Nae heathen name shall I prefix, FraePindus orParnassus; Auld Reekiedings them a' to sticks, For rhyme-inspiring lasses. Jove's tunefu' dochters three times three Made Homer deep their debtor; But, gienthe bodyhalf ane'e, Nine Ferriers waddone better! Last day my mindwas in a bog, Down George's Street I stoited; A creeping cauldprosaic fog My very sense [...]
Again the silent wheels of time Their annual round have driven, And you, tho' scarce in maiden prime, Are so much nearer Heaven. Nogifts have I from Indian coasts The infant year to hail; I send you more than India boasts, In Edwin's simple tale. Our sex with guile, and faithless love, Is charg'd, perhaps [...]
Whose is that noble, dauntless brow? And whose that eye of fire? And whose that generous princely mien, E'enrooted foes admire? Stranger! to justly show that brow, And mark that eye of fire, Would take His hand, whose vernal tints His other works admire. Bright as a cloudless summer sun, With stately port he moves; [...]
Admiring Nature in her wildest grace, These northern scenes with weary feet I trace; O'er many a winding dale and painful steep, Th' abodes of covey'd grouse and timid sheep, My savage journey, curious, I pursue, Tillfam'd Breadalbane opens to my view. - The meeting cliffs each deep-sunk glen divides, The woods wild scatter'd, clothe [...]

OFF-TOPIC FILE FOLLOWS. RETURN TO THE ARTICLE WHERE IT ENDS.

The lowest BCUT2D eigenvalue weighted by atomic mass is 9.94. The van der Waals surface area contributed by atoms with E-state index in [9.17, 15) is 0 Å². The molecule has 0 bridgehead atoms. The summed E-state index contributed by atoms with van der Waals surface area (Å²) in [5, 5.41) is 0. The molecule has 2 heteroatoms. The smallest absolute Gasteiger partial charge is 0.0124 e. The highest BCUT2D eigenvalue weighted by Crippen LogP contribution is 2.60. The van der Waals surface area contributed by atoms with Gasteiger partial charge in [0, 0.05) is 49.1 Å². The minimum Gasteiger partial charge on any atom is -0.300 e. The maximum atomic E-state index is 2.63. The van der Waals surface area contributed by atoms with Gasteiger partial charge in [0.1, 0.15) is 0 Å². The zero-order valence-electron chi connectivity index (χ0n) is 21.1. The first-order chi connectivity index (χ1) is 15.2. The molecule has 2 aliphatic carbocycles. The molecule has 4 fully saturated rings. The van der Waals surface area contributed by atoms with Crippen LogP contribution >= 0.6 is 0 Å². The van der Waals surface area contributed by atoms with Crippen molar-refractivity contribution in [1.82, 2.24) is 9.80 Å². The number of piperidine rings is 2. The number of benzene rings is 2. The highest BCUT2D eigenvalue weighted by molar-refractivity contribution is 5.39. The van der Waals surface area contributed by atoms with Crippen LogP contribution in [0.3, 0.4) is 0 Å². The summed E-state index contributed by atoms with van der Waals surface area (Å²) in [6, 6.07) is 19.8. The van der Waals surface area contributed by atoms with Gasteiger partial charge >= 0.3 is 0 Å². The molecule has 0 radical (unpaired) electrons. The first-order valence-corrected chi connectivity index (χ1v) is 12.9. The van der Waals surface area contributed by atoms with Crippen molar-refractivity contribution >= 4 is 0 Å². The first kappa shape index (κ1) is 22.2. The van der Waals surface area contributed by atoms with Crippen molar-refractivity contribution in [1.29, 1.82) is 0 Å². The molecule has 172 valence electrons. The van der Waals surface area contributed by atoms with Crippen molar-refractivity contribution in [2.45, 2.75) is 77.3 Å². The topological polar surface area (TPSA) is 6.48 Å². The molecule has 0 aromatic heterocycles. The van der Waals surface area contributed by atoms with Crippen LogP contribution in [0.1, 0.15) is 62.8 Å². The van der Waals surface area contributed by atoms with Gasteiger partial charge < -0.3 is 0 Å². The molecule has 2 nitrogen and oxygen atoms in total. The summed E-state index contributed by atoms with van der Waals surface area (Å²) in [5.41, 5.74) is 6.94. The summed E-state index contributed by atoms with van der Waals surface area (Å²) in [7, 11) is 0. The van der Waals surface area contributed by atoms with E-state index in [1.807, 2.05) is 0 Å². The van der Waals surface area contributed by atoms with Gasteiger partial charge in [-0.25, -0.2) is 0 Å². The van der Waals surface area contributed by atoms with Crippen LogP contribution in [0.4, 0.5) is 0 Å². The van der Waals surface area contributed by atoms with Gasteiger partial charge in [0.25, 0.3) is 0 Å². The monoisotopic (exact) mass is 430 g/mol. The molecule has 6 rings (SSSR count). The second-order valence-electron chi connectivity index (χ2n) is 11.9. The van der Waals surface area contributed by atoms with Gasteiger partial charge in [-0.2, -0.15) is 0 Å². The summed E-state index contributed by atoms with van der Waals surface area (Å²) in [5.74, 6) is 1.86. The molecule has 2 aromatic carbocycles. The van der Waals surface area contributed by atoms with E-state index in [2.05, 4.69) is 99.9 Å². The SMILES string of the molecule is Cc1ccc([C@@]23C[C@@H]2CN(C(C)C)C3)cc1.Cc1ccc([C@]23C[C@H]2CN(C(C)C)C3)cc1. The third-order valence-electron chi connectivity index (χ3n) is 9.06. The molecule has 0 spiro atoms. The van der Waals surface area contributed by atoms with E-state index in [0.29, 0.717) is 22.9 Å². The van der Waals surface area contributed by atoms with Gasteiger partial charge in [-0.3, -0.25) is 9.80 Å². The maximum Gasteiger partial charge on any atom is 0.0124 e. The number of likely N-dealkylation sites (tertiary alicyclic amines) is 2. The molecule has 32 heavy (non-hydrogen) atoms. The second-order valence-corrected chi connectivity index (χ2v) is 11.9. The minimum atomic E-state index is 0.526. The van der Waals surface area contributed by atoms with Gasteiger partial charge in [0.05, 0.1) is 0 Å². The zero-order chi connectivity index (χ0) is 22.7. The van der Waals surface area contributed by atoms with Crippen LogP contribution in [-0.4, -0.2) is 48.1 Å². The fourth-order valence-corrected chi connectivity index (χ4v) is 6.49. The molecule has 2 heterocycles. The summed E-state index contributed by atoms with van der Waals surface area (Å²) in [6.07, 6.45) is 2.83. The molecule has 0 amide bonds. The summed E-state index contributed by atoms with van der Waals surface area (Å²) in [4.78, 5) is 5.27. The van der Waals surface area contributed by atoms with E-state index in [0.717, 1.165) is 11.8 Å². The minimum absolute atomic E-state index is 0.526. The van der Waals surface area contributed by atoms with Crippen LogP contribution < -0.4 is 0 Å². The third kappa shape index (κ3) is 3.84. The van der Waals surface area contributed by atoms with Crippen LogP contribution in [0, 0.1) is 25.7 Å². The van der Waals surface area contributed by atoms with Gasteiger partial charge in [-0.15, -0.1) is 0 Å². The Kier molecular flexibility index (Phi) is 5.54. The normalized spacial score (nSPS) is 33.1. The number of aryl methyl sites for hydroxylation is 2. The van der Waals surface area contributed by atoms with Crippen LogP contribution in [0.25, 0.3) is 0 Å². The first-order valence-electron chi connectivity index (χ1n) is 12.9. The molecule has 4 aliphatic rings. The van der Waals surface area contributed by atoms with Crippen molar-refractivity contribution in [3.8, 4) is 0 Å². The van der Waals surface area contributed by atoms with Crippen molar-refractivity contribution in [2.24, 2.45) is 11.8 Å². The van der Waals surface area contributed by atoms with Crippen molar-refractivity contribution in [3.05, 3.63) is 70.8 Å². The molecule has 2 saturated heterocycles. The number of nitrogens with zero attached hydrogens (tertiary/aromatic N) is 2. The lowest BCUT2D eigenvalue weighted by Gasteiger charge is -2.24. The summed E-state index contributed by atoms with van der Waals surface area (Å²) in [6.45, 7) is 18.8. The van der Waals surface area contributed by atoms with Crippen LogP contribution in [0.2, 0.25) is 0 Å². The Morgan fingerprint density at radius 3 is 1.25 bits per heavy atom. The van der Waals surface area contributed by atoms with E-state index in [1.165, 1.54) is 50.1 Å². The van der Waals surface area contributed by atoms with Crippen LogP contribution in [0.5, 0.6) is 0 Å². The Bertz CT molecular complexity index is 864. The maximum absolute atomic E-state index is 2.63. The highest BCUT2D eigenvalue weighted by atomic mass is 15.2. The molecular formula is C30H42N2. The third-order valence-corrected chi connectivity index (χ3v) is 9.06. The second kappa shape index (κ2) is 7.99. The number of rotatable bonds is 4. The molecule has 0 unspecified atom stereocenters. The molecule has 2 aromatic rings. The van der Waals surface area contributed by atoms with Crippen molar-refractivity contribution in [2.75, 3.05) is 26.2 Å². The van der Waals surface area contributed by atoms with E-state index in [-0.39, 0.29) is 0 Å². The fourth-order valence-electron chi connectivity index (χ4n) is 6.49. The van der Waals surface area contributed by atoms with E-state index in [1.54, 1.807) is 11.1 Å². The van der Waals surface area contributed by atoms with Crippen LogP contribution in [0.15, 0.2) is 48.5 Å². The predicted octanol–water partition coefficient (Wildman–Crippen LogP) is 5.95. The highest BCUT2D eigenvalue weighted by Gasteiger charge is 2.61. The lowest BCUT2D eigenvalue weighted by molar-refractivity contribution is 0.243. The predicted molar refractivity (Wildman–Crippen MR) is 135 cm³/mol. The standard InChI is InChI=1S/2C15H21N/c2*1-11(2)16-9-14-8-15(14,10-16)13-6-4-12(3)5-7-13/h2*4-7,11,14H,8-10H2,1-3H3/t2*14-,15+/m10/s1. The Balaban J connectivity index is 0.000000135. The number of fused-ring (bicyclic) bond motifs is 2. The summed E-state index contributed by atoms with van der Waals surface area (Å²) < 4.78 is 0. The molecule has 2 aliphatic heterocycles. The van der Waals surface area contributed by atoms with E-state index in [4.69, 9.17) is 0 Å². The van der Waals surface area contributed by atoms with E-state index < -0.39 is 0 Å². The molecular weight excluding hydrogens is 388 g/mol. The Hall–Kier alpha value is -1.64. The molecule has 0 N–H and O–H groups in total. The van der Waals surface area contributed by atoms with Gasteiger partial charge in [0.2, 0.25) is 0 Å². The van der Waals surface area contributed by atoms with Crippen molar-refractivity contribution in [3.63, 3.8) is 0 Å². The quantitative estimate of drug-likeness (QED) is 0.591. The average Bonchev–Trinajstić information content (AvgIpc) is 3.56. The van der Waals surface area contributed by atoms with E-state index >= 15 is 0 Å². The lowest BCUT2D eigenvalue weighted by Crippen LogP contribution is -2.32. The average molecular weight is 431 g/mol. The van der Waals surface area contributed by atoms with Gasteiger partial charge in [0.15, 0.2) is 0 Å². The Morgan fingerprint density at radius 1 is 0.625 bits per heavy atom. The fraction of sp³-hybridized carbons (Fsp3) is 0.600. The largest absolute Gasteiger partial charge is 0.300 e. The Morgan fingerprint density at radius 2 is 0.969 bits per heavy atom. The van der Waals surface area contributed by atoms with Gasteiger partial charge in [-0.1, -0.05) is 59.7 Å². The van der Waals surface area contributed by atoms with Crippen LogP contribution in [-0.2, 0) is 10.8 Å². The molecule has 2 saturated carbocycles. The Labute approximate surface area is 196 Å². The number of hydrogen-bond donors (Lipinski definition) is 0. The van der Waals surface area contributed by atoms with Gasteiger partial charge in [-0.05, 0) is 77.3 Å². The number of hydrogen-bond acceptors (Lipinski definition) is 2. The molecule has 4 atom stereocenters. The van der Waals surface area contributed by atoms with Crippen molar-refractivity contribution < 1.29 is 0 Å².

Here Stuarts once in glory reigned, And laws for Scotland's weal ordained; Butnow unroof'd their palace stands, Their sceptre's sway'd byother hands; Fallen indeed, and to the earth Whence groveling reptiles take their birth. The injured Stuart line is gone, A race outlandish fills their throne; Anidiot race, to honour lost; Who know them best [...]
The heather was blooming, the meadows were mawn, Our lads gaeda-hunting aeday at the dawn, O'er moors and o'er mosses and mony a glen, At length they discover'd a bonie moor-hen. Chorus.-I rede you, beware at the hunting, young men, I rede you, beware at the hunting, young men; Take some on the wing, and [...]
My lord, I know your noble ear Woe ne'er assails in vain; Embolden'd thus, I beg you'll hear Your humble slave complain, How saucy Phoebus' scorching beams, In flaming summer-pride, Dry-withering, waste my foamy streams, And drink my crystal tide.^1 The lightly-jumping, glowrin' trouts, That thro' my waters play, If, in their random, wanton spouts, [...]
Rash mortal, and slanderous poet, thy name Shall nolonger appear in the records of Fame; Dost not know that old Mansfield, who writes like the Bible, Says, the more 'tis a truth, sir, the more 'tis a libel!